Philosophical Diagram #1: Building Dwelling Thinking
In the early 19th century, there was a major split in the field between “Continental” and “Analytic”. Analytic is concerned with firmer argumentative logic, while continental sees virtue poetic and existential conclusions.
I attended a school on the continental spectrum, something my reductive and logic-lusty brain was forced to bear with. In continental philosophy, the truth is not a necessarily fixed asset, but something explore. “The journey is the destination”. These texts are incredibly dense, and so “ethereal” in meaning, that nobody can reduce them to simple language. It’s a constant “talking around” the idea that you’re talking about. Continental philosophy is obsessed with talking about the untalk-about-able, particularly apt for matters of aesthetics and existentialism.
My design methodology makes qualitative decisions to reduce a complicated idea to a solid and logical state. It gives the best answer it can in as simple and engaging way as possible.
Can I do the same with the vaguest philosophical theories?
Let’s give it a try.
This is the first attempt, in regards to Martin Heidegger (arguably the most famous and incoherent of the bunch), in his essay, one of my favorites, called “Building Dwelling Thinking”.
In it, Heidegger approaches the conflict that arose particularly clearly in his time: The magic somethingness of dwelling was being destroyed by modernist and brutalist architecture. He attempts to point at this essential something of acting and being in the world (“Dwelling”). This dwelling relies on “building”, which is really dwelling. But building is not dwelling when it does not consider the “Fourfold” (Earth, Sky, Mortal and Divinities). To build within the fourfold, to hold reverence toward all four, is to successfully participate in the space with the (means/end) of dwelling.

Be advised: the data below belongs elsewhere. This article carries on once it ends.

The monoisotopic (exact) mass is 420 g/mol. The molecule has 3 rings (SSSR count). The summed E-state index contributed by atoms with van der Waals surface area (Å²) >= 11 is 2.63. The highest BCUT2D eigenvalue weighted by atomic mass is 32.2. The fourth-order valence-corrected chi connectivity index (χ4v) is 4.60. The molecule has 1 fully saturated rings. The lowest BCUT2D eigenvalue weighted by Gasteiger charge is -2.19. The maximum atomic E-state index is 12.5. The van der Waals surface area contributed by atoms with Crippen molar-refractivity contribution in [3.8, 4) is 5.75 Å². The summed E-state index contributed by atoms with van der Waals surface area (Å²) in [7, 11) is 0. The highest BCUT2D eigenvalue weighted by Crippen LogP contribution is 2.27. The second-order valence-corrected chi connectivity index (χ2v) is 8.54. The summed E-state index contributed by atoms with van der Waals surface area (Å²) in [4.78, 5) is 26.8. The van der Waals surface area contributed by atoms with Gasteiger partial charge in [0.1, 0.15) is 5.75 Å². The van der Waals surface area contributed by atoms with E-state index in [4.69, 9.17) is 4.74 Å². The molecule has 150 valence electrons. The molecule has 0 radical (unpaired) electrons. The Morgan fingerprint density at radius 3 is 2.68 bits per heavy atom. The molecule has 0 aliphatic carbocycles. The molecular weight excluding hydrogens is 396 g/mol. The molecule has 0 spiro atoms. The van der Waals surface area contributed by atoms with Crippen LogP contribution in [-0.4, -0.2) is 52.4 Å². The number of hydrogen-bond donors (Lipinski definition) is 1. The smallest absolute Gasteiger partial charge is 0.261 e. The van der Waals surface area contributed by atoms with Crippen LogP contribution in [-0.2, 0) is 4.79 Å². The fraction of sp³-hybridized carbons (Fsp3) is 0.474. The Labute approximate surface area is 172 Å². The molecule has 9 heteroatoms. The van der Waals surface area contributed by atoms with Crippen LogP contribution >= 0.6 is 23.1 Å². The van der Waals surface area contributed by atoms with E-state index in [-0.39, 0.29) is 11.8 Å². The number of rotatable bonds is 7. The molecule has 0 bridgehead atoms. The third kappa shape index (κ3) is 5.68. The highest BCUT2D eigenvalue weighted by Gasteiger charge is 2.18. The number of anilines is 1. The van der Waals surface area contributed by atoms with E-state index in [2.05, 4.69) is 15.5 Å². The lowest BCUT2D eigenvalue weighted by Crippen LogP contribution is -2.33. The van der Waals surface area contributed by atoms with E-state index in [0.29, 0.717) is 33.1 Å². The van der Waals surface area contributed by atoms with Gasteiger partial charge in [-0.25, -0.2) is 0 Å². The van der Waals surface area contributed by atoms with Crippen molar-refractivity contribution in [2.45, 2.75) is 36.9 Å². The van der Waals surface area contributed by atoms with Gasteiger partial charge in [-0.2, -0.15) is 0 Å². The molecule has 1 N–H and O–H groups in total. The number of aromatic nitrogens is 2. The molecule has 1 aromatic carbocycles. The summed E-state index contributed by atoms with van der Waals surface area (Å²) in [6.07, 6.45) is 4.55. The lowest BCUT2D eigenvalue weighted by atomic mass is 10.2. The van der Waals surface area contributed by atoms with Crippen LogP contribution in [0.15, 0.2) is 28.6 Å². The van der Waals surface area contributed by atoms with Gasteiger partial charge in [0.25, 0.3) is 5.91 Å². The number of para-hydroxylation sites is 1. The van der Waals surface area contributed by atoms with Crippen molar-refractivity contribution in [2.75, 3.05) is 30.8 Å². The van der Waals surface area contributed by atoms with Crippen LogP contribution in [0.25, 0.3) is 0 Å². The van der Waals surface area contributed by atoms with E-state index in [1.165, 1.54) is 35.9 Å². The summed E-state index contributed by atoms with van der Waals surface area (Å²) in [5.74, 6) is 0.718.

The most poignant example of this method of “building responsibly” is given with regard to building a bridge over a river in the forest. Building a bridge isn’t the only choice here. You could dam the river, fill it with concrete, carve a tunnel, and any number of other solutions. Building the the bridge maintains the fourfold in a way the other options do not. The space is transformed with reverence to the sky, earth, mortals and divinities. But it also does a lot with the architecture of the space. The two areas are now one. Where you built the bridge will influence the character of the space. Maybe it’s just a few huge boulders, zigzagging through the water. Whatever it is, the decision breaks the texture of the forest. It must participate in what already exists. As long as it maintains the fourfold, it is a choice that participates in “Dwelling”.
This brings up a lot of questions in today’s completely man-made digital world. Heidegger’s theory held water because every space in his world was regulated by physical, god-given laws that rested in this fourfold. But what is the earth on a computer screen? The sky? People? Gods? What is this place? Are we capable of “Dwelling” here? I feel profoundly lonely and disoriented with my new digital life. I’m not sure if I have enough friends, or if I participate enough, or what this digital “building” adds up to. If I have a friend on the internet, do I feel less lonely? Or are they disposible? What is a “space” on-screen? What makes me feel cofortable? Do we need to build an entirely new life online before we can truly dwell within it? Are we nostalgic for the “character” and wonderful meandering of Faceboook 1.0, like a childhood trip? Or the house we grew up in? Do we all share the same house? Are we more numb to our actual dwelling lives?
This diagram isn’t meant to answer anything, as Heidegger’s philosophy usually complicated things. Does it make any sense?
But there’s no doubt, our dwelling lives are being torn apart and glued back together with 0s and 1s.